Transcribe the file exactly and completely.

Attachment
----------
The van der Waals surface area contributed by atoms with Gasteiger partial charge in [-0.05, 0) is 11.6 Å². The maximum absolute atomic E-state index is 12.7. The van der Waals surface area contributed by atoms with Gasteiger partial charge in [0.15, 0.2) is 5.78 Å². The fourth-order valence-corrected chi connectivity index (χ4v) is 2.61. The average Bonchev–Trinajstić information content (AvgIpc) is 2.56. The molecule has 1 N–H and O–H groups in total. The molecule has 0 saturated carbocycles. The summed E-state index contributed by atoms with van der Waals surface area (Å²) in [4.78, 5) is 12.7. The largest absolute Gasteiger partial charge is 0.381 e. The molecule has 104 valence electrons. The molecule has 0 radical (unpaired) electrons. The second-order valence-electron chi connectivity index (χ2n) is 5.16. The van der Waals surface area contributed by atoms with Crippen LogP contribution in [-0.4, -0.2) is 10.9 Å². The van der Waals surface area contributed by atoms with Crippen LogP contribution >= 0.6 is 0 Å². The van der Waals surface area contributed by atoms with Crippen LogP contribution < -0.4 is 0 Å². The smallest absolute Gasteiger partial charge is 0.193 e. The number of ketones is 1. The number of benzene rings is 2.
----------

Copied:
The van der Waals surface area contributed by atoms with Gasteiger partial charge in [-0.05, 0) is 11.6 Å². The maximum absolute atomic E-state index is 12.7. The van der Waals surface area contributed by atoms with Gasteiger partial charge in [0.15, 0.2) is 5.78 Å². The fourth-order valence-corrected chi connectivity index (χ4v) is 2.61. The average Bonchev–Trinajstić information content (AvgIpc) is 2.56. The molecule has 1 N–H and O–H groups in total. The molecule has 0 saturated carbocycles. The summed E-state index contributed by atoms with van der Waals surface area (Å²) in [4.78, 5) is 12.7. The largest absolute Gasteiger partial charge is 0.381 e. The molecule has 104 valence electrons. The molecule has 0 radical (unpaired) electrons. The second-order valence-electron chi connectivity index (χ2n) is 5.16. The van der Waals surface area contributed by atoms with Crippen LogP contribution in [-0.4, -0.2) is 10.9 Å². The van der Waals surface area contributed by atoms with Crippen LogP contribution >= 0.6 is 0 Å². The van der Waals surface area contributed by atoms with Crippen LogP contribution < -0.4 is 0 Å². The smallest absolute Gasteiger partial charge is 0.193 e. The number of ketones is 1. The number of benzene rings is 2.